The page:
I’ve never been one to put stock in positive affirmations. Nothing against them, I just don’t feel benefits from stating things I either at least subconsciously know or don’t fully believe. I don’t speak goodness into the universe, nor do I pray. Inversely, I also don’t believe in ‘borrowing trouble’ because I said something remotely negative or considered a potential unideal outcome. That said, I do have hope. I have dreams. I wish for things to get better, but know that wishes alone won’t deliver us a better world. I’m just here to do what I can to help those in my life, just as they help me. Positivity in general doesn’t factor in much.
This is the philosophy by which Devin Townsend has been working into a new level of appreciation for me, despite my personal opinions and thoughts. For years, even if Devy’s music retained a heavy nature, he’s had a very sunny, positive spin on his lyrics and themes, reflective of the better outlook he’d gained from working on himself as a person, shedding his demons, and acknowledging mental illness he had long suffered from. It came to a head with Empath, which I enthusiastically reviewed a few years ago. Lightwork is the official follow-up to that album despite releasing a couple other projects between then and now, including a number of live albums (including the phenomenal Deconstruction Series #2 – Galactic Quarantine, which shows exactly why he’s one of the best performers our generation has seen).
In a very rare moment, I’m actually talking about a deluxe edition of an album, which pairs Lightwork with a companion of B-sides and demos worthy of not only talking about to begin with, but outright praise. It’s called Nightwork and shines a light (ha?) on the creative process that Devy had with producer/pal Garth Richardson to craft an album so amazing, even its leftovers were worth sharing. Throughout each one, you’ll hear some familiar faces/voices – Ché Aimee Dorval of Casualties of Cool fame, Steve Vai, The Elektra Women’s Choir from Empath, and of course Anneke van Giersbergen, who is a frequent collaborator. Both albums as a result are a journey of life in the last few years, informed by the pandemic and its effects on us, focusing on what’s important, and finding – and maintaining – your center to persevere through it all.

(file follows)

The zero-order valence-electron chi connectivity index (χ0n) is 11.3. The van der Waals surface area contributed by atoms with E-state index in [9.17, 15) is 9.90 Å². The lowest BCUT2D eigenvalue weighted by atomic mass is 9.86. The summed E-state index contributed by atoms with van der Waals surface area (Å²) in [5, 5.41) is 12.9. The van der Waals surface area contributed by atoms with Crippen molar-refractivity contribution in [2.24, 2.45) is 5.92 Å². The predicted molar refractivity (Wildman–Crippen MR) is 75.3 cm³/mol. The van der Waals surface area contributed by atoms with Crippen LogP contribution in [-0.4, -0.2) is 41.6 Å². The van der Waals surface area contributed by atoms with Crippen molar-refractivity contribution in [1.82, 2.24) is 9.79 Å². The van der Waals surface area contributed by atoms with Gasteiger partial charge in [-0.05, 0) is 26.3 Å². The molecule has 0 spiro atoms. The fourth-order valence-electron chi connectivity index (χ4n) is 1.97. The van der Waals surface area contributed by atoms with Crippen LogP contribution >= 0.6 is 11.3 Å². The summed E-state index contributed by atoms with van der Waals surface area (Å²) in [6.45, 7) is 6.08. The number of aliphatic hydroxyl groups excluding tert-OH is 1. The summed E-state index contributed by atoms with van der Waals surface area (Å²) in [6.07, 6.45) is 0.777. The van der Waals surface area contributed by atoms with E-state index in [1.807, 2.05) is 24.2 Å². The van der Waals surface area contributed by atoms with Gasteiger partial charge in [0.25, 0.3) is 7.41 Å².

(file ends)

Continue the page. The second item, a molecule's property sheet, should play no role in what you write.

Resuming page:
Each and every song on Lightwork, while not made equal, does have a place in the tracklist. Ten songs and just shy of 56 minutes, they take what made Empath (and other works) so enthralling and, generally speaking, strips them back a bit more than you’re probably used to if you’re a fan of Townsend. Yes, grand orchestrations are still abound, a massive soundscape for them to occupy along with more traditional rock fare, and Devy’s own voice, which would fill all of that space itself if it wanted to. It’s arena-ready, manufactured to reach beyond the nosebleeds, outside the ZIP code it’s broadcasting from, on high into the stars like a transmission to other life out there. Lightwork feels like it could be echoing in the craggy hills of Mars.
Take a song like the almost title track “Lightworker” and you see exactly the kind of thing Townsend is going for. It’s a song about love, peace, and unity – not wanting for your needs and coming together. “Call of the Void” is a slow charmer, gentle and grounded in its approach to valuing your own view on things and not give into panic. It also has one of the most charming videos – using footage of trains driving through snowy wilderness, a fixation that Townsend developed while working over the pandemic as escapism – and best hooks on the album:
‘‘Cause when you see the world’s insane reaction
To follow your heart, the worst reaction is to freak out
So don’t you freak out‘
This is what I’m trying to achieve as I type this on election night.
The darker moments are enchanting as well. “Dimensions” is more heavy and aggressive, but still shimmers in the light with its synthy foundation and how it builds up in a way that reminds me of a Pendulum track. A couple tracks employ more of a chanting and repetitive element to lyrics and motions like “Dimensions” or “Heavy Burden” to drive a point home in a mantra-like fashion, but also acknowledge and calm, much like positive affirmations can. In case it wasn’t obvious, Devy was a little less concerned with being cleanly progressive and/or metal with Lightwork (stay tuned for Nightwork, though), instead electing more of a contemporary, ambient, and indie feel at times. It makes sense and is good.